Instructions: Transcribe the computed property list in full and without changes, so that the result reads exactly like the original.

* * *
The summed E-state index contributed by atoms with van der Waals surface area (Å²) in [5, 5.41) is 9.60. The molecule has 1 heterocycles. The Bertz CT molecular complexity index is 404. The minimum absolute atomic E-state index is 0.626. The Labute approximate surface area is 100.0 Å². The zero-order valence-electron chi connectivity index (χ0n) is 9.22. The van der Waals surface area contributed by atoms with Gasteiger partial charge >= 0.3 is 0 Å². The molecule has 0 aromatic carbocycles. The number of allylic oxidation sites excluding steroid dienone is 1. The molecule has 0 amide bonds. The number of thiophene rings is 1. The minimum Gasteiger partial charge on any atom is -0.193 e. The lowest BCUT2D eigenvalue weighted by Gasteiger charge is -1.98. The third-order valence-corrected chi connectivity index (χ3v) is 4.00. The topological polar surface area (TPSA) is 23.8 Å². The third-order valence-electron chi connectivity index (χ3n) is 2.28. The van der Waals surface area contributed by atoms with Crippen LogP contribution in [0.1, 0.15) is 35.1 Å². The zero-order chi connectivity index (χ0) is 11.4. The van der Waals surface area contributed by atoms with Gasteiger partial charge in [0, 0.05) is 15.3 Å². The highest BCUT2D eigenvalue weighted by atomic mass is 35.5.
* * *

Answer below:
The summed E-state index contributed by atoms with van der Waals surface area (Å²) in [5, 5.41) is 9.60. The molecule has 1 heterocycles. The Bertz CT molecular complexity index is 404. The minimum absolute atomic E-state index is 0.626. The Labute approximate surface area is 100.0 Å². The zero-order valence-electron chi connectivity index (χ0n) is 9.22. The van der Waals surface area contributed by atoms with Gasteiger partial charge >= 0.3 is 0 Å². The molecule has 0 aromatic carbocycles. The number of allylic oxidation sites excluding steroid dienone is 1. The molecule has 0 amide bonds. The number of thiophene rings is 1. The minimum Gasteiger partial charge on any atom is -0.193 e. The lowest BCUT2D eigenvalue weighted by Gasteiger charge is -1.98. The third-order valence-corrected chi connectivity index (χ3v) is 4.00. The topological polar surface area (TPSA) is 23.8 Å². The third-order valence-electron chi connectivity index (χ3n) is 2.28. The van der Waals surface area contributed by atoms with Crippen LogP contribution in [0.1, 0.15) is 35.1 Å². The zero-order chi connectivity index (χ0) is 11.4. The van der Waals surface area contributed by atoms with Gasteiger partial charge in [0, 0.05) is 15.3 Å². The highest BCUT2D eigenvalue weighted by atomic mass is 35.5.